|Rolls-Royce Gnome at the Imperial War Museum Duxford|
|Manufacturer||de Havilland Engines|
|First run||5 June 1959|
|Major applications||Westland Sea King |
|Developed from||General Electric T58|
The Rolls-Royce Gnome is a British turboshaft engine originally developed by the de Havilland Engine Company as a licence-built General Electric T58, an American mid-1950s design. The Gnome came to Rolls-Royce after their takeover of Bristol Siddeley in 1968, Bristol having absorbed de Havilland Engines Limited in 1961.
A licence to manufacture the T58 was purchased in 1958. The T58 had begun bench testing in 1955 and by 1958 had already been used in helicopters and de Havilland were able to test their first engines in a Westland Whirlwind and Wasp helicopters in August 1959.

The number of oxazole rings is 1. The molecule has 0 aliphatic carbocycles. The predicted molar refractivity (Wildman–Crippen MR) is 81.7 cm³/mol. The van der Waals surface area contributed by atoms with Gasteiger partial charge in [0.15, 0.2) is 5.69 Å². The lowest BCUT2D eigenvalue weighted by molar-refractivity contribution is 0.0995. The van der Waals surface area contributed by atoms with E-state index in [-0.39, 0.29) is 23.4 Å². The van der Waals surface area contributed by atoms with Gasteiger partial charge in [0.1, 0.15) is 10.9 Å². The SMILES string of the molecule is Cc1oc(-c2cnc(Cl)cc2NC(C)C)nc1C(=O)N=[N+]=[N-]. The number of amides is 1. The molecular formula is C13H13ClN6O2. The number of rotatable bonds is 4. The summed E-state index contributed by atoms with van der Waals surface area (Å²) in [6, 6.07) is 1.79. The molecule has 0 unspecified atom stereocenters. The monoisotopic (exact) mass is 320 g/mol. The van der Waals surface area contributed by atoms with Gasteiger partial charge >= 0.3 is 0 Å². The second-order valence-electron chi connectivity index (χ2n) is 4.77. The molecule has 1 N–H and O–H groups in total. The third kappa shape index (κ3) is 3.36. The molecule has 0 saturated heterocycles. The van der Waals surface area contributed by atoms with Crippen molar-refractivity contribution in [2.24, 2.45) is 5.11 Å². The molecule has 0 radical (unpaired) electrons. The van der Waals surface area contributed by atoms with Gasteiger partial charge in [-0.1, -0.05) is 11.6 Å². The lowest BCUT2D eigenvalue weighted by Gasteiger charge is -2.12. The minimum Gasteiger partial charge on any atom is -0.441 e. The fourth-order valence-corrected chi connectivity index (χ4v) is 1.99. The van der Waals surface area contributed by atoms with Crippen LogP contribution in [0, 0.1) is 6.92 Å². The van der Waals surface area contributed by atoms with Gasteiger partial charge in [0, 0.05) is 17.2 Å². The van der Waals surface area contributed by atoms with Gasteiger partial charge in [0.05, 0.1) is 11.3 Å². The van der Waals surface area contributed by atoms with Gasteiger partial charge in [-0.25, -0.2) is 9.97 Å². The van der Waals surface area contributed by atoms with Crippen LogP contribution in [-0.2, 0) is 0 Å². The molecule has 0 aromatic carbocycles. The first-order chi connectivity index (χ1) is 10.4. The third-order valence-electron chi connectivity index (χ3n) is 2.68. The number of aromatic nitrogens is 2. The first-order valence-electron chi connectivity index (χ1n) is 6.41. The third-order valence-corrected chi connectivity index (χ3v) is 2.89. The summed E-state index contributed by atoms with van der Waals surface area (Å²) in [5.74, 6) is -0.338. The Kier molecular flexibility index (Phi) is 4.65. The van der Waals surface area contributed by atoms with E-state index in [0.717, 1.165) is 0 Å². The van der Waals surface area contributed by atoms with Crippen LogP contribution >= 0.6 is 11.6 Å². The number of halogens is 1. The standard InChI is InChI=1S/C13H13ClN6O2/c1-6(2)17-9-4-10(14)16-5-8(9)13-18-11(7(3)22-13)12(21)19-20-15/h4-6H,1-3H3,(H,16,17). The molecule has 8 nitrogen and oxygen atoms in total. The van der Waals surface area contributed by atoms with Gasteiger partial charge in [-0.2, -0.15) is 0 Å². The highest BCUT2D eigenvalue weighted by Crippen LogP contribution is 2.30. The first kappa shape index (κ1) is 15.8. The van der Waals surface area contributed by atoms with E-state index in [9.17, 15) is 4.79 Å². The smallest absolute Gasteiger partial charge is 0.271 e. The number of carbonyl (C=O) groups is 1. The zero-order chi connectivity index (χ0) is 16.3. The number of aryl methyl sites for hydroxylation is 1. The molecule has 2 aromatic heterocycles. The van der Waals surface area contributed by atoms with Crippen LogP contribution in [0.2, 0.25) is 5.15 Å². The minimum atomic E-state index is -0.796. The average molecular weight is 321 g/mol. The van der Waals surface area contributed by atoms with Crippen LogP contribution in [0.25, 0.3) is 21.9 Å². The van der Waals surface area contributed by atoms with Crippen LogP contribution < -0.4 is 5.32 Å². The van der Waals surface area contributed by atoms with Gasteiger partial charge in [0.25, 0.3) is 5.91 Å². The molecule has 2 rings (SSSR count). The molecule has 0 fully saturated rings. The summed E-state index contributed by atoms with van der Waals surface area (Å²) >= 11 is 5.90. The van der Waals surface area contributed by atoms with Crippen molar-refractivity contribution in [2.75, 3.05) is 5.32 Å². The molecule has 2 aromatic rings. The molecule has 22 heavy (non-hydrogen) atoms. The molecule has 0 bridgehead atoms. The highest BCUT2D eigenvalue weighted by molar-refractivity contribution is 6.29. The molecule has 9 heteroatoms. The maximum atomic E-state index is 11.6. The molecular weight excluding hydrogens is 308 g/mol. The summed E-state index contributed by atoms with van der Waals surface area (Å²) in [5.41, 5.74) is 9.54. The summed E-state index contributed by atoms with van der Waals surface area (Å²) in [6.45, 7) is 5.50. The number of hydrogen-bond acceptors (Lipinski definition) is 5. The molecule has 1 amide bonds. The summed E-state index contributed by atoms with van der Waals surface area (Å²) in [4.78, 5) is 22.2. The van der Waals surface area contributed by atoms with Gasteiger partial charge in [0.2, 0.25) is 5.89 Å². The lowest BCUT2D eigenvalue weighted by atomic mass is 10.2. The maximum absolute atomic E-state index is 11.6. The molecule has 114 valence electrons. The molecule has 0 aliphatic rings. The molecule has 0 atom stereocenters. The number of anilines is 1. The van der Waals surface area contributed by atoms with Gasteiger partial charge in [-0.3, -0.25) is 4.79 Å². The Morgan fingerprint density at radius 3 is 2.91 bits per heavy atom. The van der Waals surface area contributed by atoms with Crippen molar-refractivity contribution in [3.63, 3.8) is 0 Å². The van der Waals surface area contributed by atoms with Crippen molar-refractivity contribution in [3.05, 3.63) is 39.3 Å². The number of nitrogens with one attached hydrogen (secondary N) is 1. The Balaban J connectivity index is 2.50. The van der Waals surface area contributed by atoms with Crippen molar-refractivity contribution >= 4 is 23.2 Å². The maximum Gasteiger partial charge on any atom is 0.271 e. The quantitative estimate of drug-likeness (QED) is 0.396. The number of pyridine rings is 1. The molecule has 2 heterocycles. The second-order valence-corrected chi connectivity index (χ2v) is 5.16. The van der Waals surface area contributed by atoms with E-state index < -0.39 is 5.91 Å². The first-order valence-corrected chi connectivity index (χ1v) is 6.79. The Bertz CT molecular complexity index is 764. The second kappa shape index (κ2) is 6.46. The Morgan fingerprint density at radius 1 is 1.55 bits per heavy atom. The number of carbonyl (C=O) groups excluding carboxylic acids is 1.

There were two series produced: the "H" turboshaft for helicopter use, and the "P" turboprop for fixed-wing aircraft.
A single-stage turbine drives the 10 stage all-axial compressor, whilst a two-stage free power turbine drives the load. The combustor is annular. The Gnome differed from the T-58 in having a British developed fuel control system (Lucas).
Because an all-axial design is employed, the final stage compressor rotor blades are amongst the smallest ever manufactured. Normally, a small engine such as this would feature an axial/centrifugal or even a double centrifugal compressor.
The engine was the first developed with a full authority analogue computer, de Havilland's own, as part of the fuel control system, specifically to anticipate helicopter power demand from pilot control inputs and to limit fuel flow during acceleration to prevent engine surge from occurring. The system developed relieved the helicopter pilot of the need to control rotor speed directly and in this way was the analogue forerunner of all subsequent FADEC systems worldwide.
Rolls-Royce Gnome engines are on display at the following museums:
Data from Flight
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